The Freedom Struggle and Fight Against Racism During The 1960s and TodayThe Freedom Struggle and Fight Against Racism During The 1960s and Today

White American-Jewish activists made key contribution to the civil rights movement of the 1950s and 1960s. As members of the Student Nonviolent Coordinating Committee (SNCC), progressive Jewish organizers in the Atlanta office, for example, helped launch the successful 1964 "Genocide in Mississippi"-campaign that decisively contributed to the failure of a proposed sterilization law targeting working-class African-American women. In the late 1960s, increasing African-American support for Palestinian struggles against Israel and the pronounced anti-Zionism voiced by critical freedom struggle leaders from Stokely Carmichael to Huey Newton ended many of these Jewish-African-American collaborations. Racism and anti-Semitism in American society and on U.S. universities campuses that these collaborations and activists addressed, however, have not vanished. If anything, they are on the rise today.

The Center's program on SNCC and the freedom struggles then and now brings together 1960s activists and current ASU student leaders. Continuing the programming begun with visit of Dottie Zellner (SNCC) in early 2015, a coalition of campus groups and Centers will bring Charles E. Cobb, Jr., one of SNCC's former field secretaries in Mississippi during Freedom Summer in 1964, and Si Kahn, the white Jewish progressive singer-songwriter and SNCC veteran from the struggles in Arkansas, to the ASU campus. Cobb will give an evening talk on his important study This Nonviolent Stuff'll Get You Killed in the Blue Ridge Ballroom at the Plemmons Student Union (PSU) at 7:00 pm on Monday, April 25. A panel discussion with Cobb, Kahn, current ASU Hillel President Jaycob Kitain and BSA president Tessa Jackson will follow at PSU's Greenbriar theater at 10:30 am on Tuesday, April 26. The panelists will discuss the past and present challenges and struggles. Si Kahn will also give a concert at the Jones' House on the evening of April 26 to help raise funds for the work of the Centers for Appalachian Studies and for Judaic, Holocaust and Peace Studies.


 

How Can Muslims, Christians, and Jews Get Along? An Inter-Religious DialogueHow Can Muslims, Christians, and Jews Get Along?

Islamophobia is once again on the rise in the United States. Anti-Judaism never disappeared. Christian thought has repeatedly been appropriated by religious extremists even in attempts to justify murder--for example of abortion providers. It is, thus, more than time to continue a much-needed interfaith dialogue. Please join us at the Reich College of Education (Room 124) on the ASU campus for a thoughtful and nuanced discussion and Q-and-A with an Imam, Rabbi, and Christian Reverend.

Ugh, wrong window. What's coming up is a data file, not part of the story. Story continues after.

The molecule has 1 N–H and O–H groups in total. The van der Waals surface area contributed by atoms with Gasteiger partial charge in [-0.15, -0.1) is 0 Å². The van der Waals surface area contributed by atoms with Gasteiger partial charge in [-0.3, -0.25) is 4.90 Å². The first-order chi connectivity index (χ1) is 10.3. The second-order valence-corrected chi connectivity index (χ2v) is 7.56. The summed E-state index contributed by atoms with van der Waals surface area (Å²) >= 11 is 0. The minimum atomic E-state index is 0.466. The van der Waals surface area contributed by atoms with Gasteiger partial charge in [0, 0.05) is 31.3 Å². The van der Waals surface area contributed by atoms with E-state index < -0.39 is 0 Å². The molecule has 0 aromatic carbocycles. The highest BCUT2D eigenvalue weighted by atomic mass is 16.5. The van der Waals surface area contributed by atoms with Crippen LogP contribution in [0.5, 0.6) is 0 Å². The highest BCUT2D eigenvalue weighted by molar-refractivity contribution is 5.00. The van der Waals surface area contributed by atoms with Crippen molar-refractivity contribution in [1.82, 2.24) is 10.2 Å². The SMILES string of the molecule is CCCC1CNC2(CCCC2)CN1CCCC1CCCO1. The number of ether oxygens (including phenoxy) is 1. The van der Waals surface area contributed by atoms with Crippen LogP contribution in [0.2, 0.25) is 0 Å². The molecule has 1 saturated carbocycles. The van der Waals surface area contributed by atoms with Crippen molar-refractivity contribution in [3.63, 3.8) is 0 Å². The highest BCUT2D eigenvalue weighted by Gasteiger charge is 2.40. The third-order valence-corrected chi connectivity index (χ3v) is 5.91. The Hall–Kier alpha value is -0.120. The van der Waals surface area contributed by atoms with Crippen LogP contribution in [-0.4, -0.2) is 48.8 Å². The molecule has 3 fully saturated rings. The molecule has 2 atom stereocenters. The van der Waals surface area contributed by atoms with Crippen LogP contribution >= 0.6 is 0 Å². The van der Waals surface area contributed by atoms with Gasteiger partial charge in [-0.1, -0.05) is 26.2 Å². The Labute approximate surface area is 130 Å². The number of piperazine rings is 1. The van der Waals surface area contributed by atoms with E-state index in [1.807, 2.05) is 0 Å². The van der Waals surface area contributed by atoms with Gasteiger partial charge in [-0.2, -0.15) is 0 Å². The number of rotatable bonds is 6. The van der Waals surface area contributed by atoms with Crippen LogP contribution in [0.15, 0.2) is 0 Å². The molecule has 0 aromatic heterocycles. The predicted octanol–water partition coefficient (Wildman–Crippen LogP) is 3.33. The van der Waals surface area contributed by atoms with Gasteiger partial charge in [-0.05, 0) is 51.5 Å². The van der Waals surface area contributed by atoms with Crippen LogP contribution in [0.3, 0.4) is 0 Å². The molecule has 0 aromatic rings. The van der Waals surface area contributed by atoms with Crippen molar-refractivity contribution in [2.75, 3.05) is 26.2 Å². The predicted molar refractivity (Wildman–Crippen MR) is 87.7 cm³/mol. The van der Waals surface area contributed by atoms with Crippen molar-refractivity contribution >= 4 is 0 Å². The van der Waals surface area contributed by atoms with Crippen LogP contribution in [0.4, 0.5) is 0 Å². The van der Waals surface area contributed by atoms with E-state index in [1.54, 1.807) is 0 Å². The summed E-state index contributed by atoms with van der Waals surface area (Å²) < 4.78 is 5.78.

Armenian Genocide: History, Memory, and DenialArmenian Genocide: History, Memory, and Denial

As part of the 2016 Diversity Celebration, a Panel Discussion Organized by the Center Fellows of Appalachian's Center for Judaic, Holocaust, and Peace Studies took place on Tuesday, April 5, at 7:30pm in the Roan Mountain Room of Plemmons Student Union. The event was free and open to the campus community and the public.

Denial is the final stage of genocide. In the early twenty-first century, we are not only observing the unfolding of new genocidal crimes around the globe, but also the rise of genocide denial. The tactics of denial are predictable. Deniers question and minimize the massive evidence, claim that killings do not fit the legal definition of genocide, and even attack and blame the victims.

The denial of the Armenian genocide is one prominent example. Planned and carried out by the government of the Ottoman Empire and the Committee of Union and Progress in 1915-16, this genocide left more than one million Armenian women, men, and children dead. They were systematically killed by regular army and police units, militias, and even ordinary Muslim Turks throughout Anatolia. Deniers of this genocide range from the government of Turkey to individual academics, even in the US and at Appalachian.

This program brought together a panel of Appalachian faculty that discusses Armenian life, the history of this genocide, and its denial. It was organized by the Center Fellows, the student group of the Center for Judaic, Holocaust, and Peace Studies.